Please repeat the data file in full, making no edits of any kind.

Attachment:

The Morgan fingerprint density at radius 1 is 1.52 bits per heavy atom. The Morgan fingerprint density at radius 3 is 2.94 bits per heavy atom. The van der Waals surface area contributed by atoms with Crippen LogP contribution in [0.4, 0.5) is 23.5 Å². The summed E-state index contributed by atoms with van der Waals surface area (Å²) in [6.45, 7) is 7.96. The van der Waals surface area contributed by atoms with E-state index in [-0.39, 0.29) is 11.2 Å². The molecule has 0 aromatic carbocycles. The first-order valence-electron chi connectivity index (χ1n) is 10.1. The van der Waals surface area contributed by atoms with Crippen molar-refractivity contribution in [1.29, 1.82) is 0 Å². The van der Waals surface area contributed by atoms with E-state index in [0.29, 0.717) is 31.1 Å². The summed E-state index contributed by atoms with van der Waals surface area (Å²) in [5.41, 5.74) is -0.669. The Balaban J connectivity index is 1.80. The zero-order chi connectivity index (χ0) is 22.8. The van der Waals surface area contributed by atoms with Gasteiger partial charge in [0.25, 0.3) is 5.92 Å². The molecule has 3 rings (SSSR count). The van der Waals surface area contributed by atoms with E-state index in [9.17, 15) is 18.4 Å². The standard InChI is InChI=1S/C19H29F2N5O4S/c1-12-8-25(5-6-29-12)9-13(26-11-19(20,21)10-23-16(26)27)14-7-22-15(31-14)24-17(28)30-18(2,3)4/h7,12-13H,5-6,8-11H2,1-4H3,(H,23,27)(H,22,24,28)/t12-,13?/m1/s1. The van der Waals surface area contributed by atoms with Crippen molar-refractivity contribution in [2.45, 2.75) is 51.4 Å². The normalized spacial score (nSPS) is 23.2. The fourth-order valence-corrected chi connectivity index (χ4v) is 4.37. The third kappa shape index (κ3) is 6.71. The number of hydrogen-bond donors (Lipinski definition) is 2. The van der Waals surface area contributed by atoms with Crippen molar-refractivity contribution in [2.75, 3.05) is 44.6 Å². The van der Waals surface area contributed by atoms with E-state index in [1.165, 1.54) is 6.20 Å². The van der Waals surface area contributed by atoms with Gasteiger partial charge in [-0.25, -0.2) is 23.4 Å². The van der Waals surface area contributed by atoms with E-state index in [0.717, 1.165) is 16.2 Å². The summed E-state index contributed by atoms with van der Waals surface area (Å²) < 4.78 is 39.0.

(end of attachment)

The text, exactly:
The Morgan fingerprint density at radius 1 is 1.52 bits per heavy atom. The Morgan fingerprint density at radius 3 is 2.94 bits per heavy atom. The van der Waals surface area contributed by atoms with Crippen LogP contribution in [0.4, 0.5) is 23.5 Å². The summed E-state index contributed by atoms with van der Waals surface area (Å²) in [6.45, 7) is 7.96. The van der Waals surface area contributed by atoms with E-state index in [-0.39, 0.29) is 11.2 Å². The molecule has 0 aromatic carbocycles. The first-order valence-electron chi connectivity index (χ1n) is 10.1. The van der Waals surface area contributed by atoms with Crippen molar-refractivity contribution in [1.29, 1.82) is 0 Å². The van der Waals surface area contributed by atoms with E-state index in [0.29, 0.717) is 31.1 Å². The summed E-state index contributed by atoms with van der Waals surface area (Å²) in [5.41, 5.74) is -0.669. The Balaban J connectivity index is 1.80. The zero-order chi connectivity index (χ0) is 22.8. The van der Waals surface area contributed by atoms with Gasteiger partial charge in [0.25, 0.3) is 5.92 Å². The molecule has 3 rings (SSSR count). The van der Waals surface area contributed by atoms with E-state index in [9.17, 15) is 18.4 Å². The standard InChI is InChI=1S/C19H29F2N5O4S/c1-12-8-25(5-6-29-12)9-13(26-11-19(20,21)10-23-16(26)27)14-7-22-15(31-14)24-17(28)30-18(2,3)4/h7,12-13H,5-6,8-11H2,1-4H3,(H,23,27)(H,22,24,28)/t12-,13?/m1/s1. The van der Waals surface area contributed by atoms with Crippen molar-refractivity contribution in [2.45, 2.75) is 51.4 Å². The normalized spacial score (nSPS) is 23.2. The fourth-order valence-corrected chi connectivity index (χ4v) is 4.37. The third kappa shape index (κ3) is 6.71. The number of hydrogen-bond donors (Lipinski definition) is 2. The van der Waals surface area contributed by atoms with Crippen molar-refractivity contribution in [2.75, 3.05) is 44.6 Å². The van der Waals surface area contributed by atoms with E-state index in [1.165, 1.54) is 6.20 Å². The van der Waals surface area contributed by atoms with Gasteiger partial charge in [-0.25, -0.2) is 23.4 Å². The van der Waals surface area contributed by atoms with E-state index in [0.717, 1.165) is 16.2 Å². The summed E-state index contributed by atoms with van der Waals surface area (Å²) < 4.78 is 39.0.